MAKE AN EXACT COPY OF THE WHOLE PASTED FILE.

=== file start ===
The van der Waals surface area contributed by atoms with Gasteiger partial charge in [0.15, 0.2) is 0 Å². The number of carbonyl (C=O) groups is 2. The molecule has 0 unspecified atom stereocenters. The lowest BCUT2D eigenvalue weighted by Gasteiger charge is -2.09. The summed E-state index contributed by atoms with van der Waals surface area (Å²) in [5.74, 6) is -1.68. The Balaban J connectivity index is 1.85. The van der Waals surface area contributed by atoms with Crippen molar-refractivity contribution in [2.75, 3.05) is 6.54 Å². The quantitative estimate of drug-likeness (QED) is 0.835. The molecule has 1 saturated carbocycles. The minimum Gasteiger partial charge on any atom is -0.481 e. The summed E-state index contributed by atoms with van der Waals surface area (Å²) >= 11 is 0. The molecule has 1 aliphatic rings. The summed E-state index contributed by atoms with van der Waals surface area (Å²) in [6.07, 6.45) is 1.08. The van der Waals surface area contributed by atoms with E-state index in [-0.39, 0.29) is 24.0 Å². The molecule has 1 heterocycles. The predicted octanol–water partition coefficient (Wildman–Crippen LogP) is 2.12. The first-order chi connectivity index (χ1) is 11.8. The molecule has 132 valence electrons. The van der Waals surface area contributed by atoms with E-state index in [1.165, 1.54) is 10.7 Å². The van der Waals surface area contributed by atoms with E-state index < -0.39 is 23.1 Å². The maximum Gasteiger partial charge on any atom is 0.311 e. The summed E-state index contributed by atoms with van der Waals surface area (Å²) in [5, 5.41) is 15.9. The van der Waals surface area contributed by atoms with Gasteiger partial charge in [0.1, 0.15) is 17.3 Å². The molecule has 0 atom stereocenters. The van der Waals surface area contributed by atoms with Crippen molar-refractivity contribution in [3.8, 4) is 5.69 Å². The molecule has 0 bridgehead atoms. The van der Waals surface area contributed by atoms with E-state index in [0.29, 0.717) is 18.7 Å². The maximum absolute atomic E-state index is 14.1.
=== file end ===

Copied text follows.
The van der Waals surface area contributed by atoms with Gasteiger partial charge in [0.15, 0.2) is 0 Å². The number of carbonyl (C=O) groups is 2. The molecule has 0 unspecified atom stereocenters. The lowest BCUT2D eigenvalue weighted by Gasteiger charge is -2.09. The summed E-state index contributed by atoms with van der Waals surface area (Å²) in [5.74, 6) is -1.68. The Balaban J connectivity index is 1.85. The van der Waals surface area contributed by atoms with Crippen molar-refractivity contribution in [2.75, 3.05) is 6.54 Å². The quantitative estimate of drug-likeness (QED) is 0.835. The molecule has 1 saturated carbocycles. The minimum Gasteiger partial charge on any atom is -0.481 e. The summed E-state index contributed by atoms with van der Waals surface area (Å²) >= 11 is 0. The molecule has 1 aliphatic rings. The summed E-state index contributed by atoms with van der Waals surface area (Å²) in [6.07, 6.45) is 1.08. The van der Waals surface area contributed by atoms with E-state index in [-0.39, 0.29) is 24.0 Å². The molecule has 1 heterocycles. The predicted octanol–water partition coefficient (Wildman–Crippen LogP) is 2.12. The first-order chi connectivity index (χ1) is 11.8. The molecule has 132 valence electrons. The van der Waals surface area contributed by atoms with E-state index in [1.165, 1.54) is 10.7 Å². The van der Waals surface area contributed by atoms with E-state index < -0.39 is 23.1 Å². The maximum Gasteiger partial charge on any atom is 0.311 e. The summed E-state index contributed by atoms with van der Waals surface area (Å²) in [5, 5.41) is 15.9. The van der Waals surface area contributed by atoms with Gasteiger partial charge in [0.1, 0.15) is 17.3 Å². The molecule has 0 atom stereocenters. The van der Waals surface area contributed by atoms with Crippen molar-refractivity contribution in [3.8, 4) is 5.69 Å². The molecule has 0 bridgehead atoms. The van der Waals surface area contributed by atoms with E-state index in [0.29, 0.717) is 18.7 Å². The maximum absolute atomic E-state index is 14.1.